Jennifer Iuarca, an academic coach in CSULB’s Learning Center, said she had met with Kludjian regarding a private student situation and said he was “incredibly supportive of that student, and it made all the difference in that student’s experience.”

“He was always out helping students in the parking lot with surveying equipment too,” she said. “He was easy to find because of that.”

According to Raul Cervantes, a fourth-year civil engineering major, all civil engineering majors have to register for surveying and mapping, which requires them to take at least one class with Kludjian.  

“He had a very dry sense of humor, but it was hilarious as long as you weren’t the one at the end of it,” Cervantes said. “He was an extremely dedicated man, and he helped no matter what time of day it was.”

Cervantes said that his lab partner called Kludjian on the phone to ask for help one day, and he walked her through the entire surveying lab, which Cervantes said was “not short.”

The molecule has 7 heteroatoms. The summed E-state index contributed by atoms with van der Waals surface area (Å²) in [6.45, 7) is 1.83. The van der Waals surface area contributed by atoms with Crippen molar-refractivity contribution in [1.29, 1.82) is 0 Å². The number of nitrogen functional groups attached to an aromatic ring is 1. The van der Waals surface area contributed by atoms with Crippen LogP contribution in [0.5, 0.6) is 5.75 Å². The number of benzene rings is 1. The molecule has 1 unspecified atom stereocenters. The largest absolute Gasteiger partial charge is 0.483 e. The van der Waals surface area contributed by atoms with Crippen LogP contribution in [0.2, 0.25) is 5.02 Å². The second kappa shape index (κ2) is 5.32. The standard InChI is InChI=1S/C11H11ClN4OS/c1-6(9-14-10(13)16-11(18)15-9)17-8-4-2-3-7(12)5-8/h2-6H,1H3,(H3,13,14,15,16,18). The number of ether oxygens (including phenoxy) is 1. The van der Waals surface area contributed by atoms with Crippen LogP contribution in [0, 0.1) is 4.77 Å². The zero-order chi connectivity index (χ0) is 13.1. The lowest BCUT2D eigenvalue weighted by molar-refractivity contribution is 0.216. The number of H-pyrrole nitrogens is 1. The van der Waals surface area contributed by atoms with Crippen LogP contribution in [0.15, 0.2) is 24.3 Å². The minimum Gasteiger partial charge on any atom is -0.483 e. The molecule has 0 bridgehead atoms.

“You really grow to respect people like him that are that dedicated to their craft,” Cervantes said. 

Another one of Kludjian’s civil engineering students, Evert Vencer, said that although Kludjian instructed with “long lectures and labs,” his teaching style “shows how dedicated he was to teaching and caring for his students.” 

“He was a good man,” said Vencer, a fourth-year civil engineering major. “He’d make sure to walk you through the lab and would be with you no matter how long it took for you to understand how to do the work. May he rest in paradise.”

In honor of Kludjian, the College of Engineering held two separate virtual memorial services as “a safe space for COE students, faculty and staff to share their grieving processes and discuss coping and self-care strategies,” according to Tracy Bradley Maples, interim dean of the engineering department. 

Facilitated by Counseling and Psychological Services and the Faculty and Staff Assistance Program, these gatherings occurred via Zoom, one for students and one for faculty, and were “very well attended,” Maples said.

The engineering department also collected cards and notes and sent them to Kludjian’s family. 

According to a family member, a funeral service will be held Tuesday, Nov. 10 in honor of Kludjian.

This story was updated on Nov. 5 to correct information regarding Kludjian’s passing.